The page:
Mayor of the Sunset Strip
Celebrity is a fleeting thing, and in the world of music, even more so, where fads rapidly change to adjust to the fickle tastes of the public. People rise to stardom then fall just as rapidly, which makes Rodney Bingenheimer's longevity all the more impressive. Then, after watching Mayor of the Sunset Strip and realizing what kind of person Bingenheimer is, it is all the more amazing. He is an icon in the music industry, having befriended/discovered such acts as The Clash, The Ramones, Nirvana, David Bowie, The Sex Pistols, and numerous others. A veritable cavalcade of celebrities make their way across the screen to fawn over how Rodney helped them along the way, from musicians who got their start a while ago like Cher, Nancy Sinatra and Brian Wilson to newer acts like Gwen Stefani of No Doubt, Chris Martin of Coldplay.
Bingenheimer loves music and celebrity. As he tells director George Hickenlooper (The Man From Elysian Fields, The Big Brass Ring), his mother essentially abandoned him in Hollywood when he was a teenager. From there, he became something of a groupie, hanging out with all sorts of bands. They were drawn to him because he seemed like this gentle, unassuming guy who sincerely idolized them. He worked his way up to the top of the Hollywood social scene, appearing as a double for Davy Jones in The Monkees and showing up in all sorts of concert footage. He later opened a club that broke many bands from England. Bingenheimer is a fascinating person because someone with his personality seems so unlikely to have accomplished all this.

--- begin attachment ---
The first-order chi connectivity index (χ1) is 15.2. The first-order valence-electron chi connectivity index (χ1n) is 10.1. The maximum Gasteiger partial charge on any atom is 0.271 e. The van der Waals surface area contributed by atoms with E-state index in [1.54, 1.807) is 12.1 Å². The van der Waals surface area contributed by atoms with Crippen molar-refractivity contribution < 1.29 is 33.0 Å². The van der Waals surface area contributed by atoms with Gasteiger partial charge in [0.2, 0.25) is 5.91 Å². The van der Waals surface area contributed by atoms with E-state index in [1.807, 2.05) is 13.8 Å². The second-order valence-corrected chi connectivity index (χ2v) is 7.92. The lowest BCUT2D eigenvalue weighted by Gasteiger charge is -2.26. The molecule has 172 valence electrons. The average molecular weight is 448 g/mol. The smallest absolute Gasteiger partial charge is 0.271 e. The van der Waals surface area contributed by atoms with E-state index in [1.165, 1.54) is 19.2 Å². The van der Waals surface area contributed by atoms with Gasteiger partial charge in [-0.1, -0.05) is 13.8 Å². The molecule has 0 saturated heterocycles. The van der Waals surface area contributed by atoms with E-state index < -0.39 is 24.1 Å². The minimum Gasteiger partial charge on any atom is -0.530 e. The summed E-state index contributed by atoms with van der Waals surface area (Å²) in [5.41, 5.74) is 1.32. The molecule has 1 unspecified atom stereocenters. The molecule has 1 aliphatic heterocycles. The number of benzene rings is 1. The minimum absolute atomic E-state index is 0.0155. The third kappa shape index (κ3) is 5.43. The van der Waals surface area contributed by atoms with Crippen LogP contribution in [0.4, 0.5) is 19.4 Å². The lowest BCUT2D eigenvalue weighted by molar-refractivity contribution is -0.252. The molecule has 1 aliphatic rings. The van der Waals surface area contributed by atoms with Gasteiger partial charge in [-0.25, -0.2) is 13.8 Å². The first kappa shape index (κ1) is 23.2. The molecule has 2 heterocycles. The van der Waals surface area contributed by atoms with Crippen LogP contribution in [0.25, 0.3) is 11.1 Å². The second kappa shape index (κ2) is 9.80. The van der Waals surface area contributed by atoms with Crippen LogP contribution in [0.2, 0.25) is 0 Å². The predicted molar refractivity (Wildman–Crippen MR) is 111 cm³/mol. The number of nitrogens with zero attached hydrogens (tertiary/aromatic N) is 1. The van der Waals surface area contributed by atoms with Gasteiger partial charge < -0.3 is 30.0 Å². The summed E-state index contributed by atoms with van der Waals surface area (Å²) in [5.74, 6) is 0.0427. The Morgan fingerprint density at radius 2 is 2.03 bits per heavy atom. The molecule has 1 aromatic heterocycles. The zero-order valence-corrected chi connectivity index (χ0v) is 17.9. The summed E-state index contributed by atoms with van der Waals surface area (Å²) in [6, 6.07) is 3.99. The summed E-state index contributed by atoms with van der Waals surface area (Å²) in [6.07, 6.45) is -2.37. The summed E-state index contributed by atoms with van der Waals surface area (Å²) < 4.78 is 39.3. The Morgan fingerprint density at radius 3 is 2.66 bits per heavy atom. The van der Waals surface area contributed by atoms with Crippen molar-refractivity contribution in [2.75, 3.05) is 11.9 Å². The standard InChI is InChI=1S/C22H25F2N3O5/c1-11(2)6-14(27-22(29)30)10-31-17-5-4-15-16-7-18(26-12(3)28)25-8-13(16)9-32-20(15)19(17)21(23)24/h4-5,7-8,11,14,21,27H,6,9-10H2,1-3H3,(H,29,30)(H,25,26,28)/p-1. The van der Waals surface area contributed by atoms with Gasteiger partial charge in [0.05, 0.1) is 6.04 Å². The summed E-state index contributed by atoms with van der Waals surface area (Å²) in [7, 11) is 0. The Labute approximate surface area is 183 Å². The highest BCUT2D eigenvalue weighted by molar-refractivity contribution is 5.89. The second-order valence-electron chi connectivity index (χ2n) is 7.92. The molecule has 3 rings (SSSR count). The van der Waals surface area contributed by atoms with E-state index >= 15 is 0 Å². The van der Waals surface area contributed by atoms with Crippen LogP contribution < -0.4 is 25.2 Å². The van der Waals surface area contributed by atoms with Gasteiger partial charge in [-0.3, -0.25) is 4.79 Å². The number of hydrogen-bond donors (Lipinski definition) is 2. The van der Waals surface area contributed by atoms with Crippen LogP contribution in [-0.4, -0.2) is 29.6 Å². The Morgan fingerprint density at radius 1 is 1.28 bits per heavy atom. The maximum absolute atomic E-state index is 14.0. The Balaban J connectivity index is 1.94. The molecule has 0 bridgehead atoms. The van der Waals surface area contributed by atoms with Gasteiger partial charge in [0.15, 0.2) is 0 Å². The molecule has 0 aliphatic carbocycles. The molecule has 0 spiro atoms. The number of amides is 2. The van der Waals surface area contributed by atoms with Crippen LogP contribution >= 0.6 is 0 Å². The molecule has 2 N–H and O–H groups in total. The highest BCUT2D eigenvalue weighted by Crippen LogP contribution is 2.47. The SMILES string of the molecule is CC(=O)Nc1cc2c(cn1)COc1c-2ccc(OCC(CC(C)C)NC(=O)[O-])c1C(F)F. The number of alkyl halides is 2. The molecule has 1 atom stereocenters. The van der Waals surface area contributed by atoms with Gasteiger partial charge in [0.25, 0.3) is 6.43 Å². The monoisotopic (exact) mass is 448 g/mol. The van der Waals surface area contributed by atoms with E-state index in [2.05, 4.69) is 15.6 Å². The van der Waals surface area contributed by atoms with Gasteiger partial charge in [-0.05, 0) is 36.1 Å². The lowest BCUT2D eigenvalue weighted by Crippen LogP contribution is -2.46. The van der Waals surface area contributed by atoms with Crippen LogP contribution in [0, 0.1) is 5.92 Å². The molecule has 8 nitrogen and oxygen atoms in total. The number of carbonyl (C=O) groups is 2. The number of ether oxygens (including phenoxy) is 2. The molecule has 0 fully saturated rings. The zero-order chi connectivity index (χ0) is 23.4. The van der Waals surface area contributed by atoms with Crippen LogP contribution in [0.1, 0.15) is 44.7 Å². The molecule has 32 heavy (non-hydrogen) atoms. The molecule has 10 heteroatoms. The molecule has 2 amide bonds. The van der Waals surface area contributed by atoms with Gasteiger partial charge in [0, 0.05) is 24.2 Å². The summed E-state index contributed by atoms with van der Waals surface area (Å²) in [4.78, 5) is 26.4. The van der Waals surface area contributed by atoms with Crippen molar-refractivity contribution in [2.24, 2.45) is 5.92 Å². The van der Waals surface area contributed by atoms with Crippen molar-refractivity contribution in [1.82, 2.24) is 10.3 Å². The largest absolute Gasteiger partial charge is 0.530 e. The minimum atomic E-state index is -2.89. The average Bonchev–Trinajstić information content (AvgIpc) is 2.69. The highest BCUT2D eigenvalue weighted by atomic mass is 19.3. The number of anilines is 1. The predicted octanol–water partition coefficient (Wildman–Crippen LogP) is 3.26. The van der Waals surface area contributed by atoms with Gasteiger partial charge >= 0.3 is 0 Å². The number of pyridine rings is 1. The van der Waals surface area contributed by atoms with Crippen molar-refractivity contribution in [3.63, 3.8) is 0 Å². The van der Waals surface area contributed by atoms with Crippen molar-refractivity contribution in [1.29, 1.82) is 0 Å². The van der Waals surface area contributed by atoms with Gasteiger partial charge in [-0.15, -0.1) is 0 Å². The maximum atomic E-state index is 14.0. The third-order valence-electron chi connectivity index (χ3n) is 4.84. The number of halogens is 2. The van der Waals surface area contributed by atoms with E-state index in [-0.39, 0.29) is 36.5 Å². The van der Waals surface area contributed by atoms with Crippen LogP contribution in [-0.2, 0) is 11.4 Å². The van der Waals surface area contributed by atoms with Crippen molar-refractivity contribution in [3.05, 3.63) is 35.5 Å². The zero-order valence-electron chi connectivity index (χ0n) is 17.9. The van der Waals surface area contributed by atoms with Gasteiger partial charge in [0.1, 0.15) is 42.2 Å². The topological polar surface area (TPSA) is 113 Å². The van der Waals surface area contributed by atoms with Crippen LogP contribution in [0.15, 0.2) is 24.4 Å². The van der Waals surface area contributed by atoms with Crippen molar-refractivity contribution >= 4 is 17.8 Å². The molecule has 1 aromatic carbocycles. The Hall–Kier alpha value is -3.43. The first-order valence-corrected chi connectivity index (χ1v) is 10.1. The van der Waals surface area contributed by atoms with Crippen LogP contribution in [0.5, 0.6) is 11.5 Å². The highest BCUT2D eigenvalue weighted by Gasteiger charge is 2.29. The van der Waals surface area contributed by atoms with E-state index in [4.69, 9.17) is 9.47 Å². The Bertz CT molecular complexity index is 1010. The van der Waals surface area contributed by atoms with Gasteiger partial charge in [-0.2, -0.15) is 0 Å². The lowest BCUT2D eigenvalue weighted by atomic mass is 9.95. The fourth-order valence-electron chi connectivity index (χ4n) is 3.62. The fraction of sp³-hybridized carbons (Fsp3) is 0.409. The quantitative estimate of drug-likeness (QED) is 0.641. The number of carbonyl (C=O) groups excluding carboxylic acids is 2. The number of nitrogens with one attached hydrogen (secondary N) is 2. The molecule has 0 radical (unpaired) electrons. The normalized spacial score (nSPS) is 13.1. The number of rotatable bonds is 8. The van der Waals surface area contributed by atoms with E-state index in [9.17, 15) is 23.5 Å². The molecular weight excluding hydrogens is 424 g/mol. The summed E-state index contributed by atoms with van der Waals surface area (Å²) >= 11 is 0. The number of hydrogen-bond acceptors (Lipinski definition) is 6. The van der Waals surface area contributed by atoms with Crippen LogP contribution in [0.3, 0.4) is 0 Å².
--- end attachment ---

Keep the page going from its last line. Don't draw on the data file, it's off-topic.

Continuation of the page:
Hickenlooper realizes this and tries to dig into Bingenheimer by talking to the people around him. He is shy and withdrawn, but comes to life when talking about celebrities. And he seems to have no ulterior motive. He clearly hasn't profited from all of his discoveries. Others seem to glom onto him to try to take advantage of his celebrity status. And the attempts to analyze Bingenheimer's past by talking to old friends and his father and stepmother (all of whom seem equally dumbfounded that this guy knows so many names) come off as amateurish. After Hickenlooper is done, it's still not clear why Rodney is who he is, but Mayor of the Sunset Strip is a fun, quick, superficial trip through the last forty years or so of pop music. It seems that Rodney was there for pretty much every big event. For all the bands and artists not captured on archival video, there seems to be a photograph of him/her and Rodney. At times, it feels like Hickenlooper is doing one big fluff piece, a major piece of self-promotion for Bingenheimer. Eventually, after getting to know Rodney more, it's clear that this isn't the case. These musicians, in a rare case of altruistic role-reversal, are actually trying to get the word out about him.
Like many other documentarians, Hickenlooper is a little sparse in identifying some of his interviewees. He identifies the main people, but there are a number of quick shots of bands and artists he doesn't identify. Sure people can recognize Neil Young and Tori Amos, but do that many people know who Exene Cervenka and John Doe, or Jello Biafra are? There is a wealth of musical history here, and Rodney had a front-row seat to most of it. He still retains a level of celebrity because people will come to him, hoping for him to break them, but the fact remains that he is now something of an anachronism. He's currently relegated to a Sunday morning, 12-3am shift at influential Los Angeles station KROQ, where basically nobody can hear him. He still plugs along like he always has, but his profile is a lot lower. According to one of his fellow DJs, KROQ is "afraid" to fire him because it would be like losing its own soul. Indeed.
|Mongoose Rates It: Not Bad.|
|1 hour, 34 minutes, Rated R for sexual content/nudity, language, and some drug references.|
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